PBS Kids GO! It's My Life
Emotions Games Video Advice Celebs Blog
Play It
Home
Friends
Family
School
Body
Emotions
Money

Other Emotions Topics:

You Said It
Have you or someone you know ever dealt with clinical depression?

Talk about it here


Offline Activities
Help's Around the Corner
En Espanol
Parents and Teachers
Depression: Helping A Parent

Clinical depression can affect any person at any time, and, let's face it, parents are people too. So, what can you do if you think your parent may be chronically depressed?

Depression often makes people neglect the things they have to do every day. Suddenly, your mother might not be able to get out of bed in time to make you breakfast before school, or your father just didn't feel up to


Topics on
Depression:
The Big Questions
What Is It?
Signs and Symptoms
Manic Depression
What Causes It?
Asking For Help
Getting Treatment
Helping A Friend
Helping A Parent
Suicide and Self-Injury
From the Mentors
Mother and sonattending your soccer game. Maybe your parent is still keeping up the normal routine, but it just seems to be harder for him or her to do it these days.

If your mother has recently had a new baby, she might also be showing some of these signs. There's a type of clinical depression called postpartum depression that moms often experience after giving birth.

If you think your parent might be clinically depressed, check the lists in Signs and Symptoms and Manic Depression. Depression is one of those things that parents and kids don't often feel comfortable talking about, but it's important to get beyond those the awkwardness and get it out into the open. It's one of those times in life when you might have to act a little like an adult, even though you're still a kid.

If you feel like your parent won't listen to you, try to tell another trusted adult, such as a relative or even your school counselor, about what's been going on.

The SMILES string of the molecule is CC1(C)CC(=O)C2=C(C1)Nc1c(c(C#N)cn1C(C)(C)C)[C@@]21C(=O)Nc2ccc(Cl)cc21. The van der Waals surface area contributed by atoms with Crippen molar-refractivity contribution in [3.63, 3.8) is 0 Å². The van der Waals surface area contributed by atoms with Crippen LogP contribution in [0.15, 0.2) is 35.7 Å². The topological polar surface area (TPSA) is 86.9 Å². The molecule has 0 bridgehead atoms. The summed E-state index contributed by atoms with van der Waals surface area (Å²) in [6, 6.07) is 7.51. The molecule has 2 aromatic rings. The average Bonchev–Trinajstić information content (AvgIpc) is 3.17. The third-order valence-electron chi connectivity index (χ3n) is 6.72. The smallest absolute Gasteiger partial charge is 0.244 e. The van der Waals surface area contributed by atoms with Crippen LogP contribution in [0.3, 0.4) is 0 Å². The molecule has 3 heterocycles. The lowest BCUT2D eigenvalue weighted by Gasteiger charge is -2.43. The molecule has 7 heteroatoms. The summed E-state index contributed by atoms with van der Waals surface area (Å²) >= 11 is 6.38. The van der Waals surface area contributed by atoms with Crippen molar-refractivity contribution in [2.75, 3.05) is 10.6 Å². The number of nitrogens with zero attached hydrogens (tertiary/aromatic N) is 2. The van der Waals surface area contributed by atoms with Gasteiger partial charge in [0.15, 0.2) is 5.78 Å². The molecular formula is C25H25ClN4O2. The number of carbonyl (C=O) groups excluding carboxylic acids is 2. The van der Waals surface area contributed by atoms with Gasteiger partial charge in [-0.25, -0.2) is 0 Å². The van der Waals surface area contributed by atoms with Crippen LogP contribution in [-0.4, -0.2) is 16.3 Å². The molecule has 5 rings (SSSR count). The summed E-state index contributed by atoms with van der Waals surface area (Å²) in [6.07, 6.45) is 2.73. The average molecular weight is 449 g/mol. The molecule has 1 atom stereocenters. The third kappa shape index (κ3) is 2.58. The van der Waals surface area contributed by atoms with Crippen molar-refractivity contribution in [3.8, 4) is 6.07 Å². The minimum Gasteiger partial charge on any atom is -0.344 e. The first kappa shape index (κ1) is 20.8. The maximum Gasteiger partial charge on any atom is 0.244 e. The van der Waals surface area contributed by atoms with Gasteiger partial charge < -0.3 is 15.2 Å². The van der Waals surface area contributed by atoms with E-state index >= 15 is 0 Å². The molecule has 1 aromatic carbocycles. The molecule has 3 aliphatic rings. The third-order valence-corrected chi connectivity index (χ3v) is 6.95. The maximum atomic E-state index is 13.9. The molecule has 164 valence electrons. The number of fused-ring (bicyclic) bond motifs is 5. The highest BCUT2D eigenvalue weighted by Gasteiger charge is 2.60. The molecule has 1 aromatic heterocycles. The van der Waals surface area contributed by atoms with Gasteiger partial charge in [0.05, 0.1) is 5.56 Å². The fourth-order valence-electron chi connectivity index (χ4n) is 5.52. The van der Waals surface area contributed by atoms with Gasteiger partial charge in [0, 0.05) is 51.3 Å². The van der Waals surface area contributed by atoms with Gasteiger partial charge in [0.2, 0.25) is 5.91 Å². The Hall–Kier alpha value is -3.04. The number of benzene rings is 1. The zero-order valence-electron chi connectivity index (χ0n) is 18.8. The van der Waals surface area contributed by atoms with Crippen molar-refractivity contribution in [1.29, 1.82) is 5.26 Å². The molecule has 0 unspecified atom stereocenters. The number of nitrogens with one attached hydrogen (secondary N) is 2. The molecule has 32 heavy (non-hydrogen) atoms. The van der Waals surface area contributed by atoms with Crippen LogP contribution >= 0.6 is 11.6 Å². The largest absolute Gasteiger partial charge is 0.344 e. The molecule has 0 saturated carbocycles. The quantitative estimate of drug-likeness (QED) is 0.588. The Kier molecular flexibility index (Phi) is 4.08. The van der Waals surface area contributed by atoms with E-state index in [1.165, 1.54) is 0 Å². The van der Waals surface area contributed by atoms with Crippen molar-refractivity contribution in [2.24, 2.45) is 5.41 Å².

Here are some things that you or a trusted adult might want to bring up when talking to your parent about his or her depression:

  • You love him.
  • You want her to get better-for her sake AND yours.
  • This is not about blame.
  • This is not about calling anyone a "bad parent."
  • Doctors and therapists know a lot more about depression than they used to.
  • Treatment can really help a lot, but without therapy, things will probably stay the same or get worse.
  • Life can get better and easier for all of you once they face the problem and ask for help.
Once again, the sooner someone gets treatment, the sooner they can start feeling and acting like himself or herself again.

In the next section, we look at what can happen when clinical depression is left untreated: Suicide and Self-Injury.

E-mail a friend E-mail this page to a friend    Printable version of this pageGet printable version of this page
Depression 101 Quiz
Test yourself with our "Depression 101" Quiz.

Vote Now
Have you ever thought that one of your parents might be seriously depressed?
Yes.
No.
I'm not sure.


Play It
What's The Problem?
What's The Problem?
Depression or
just the blues?


Copyright © 2005 CastleWorks, Inc. All rights reserved.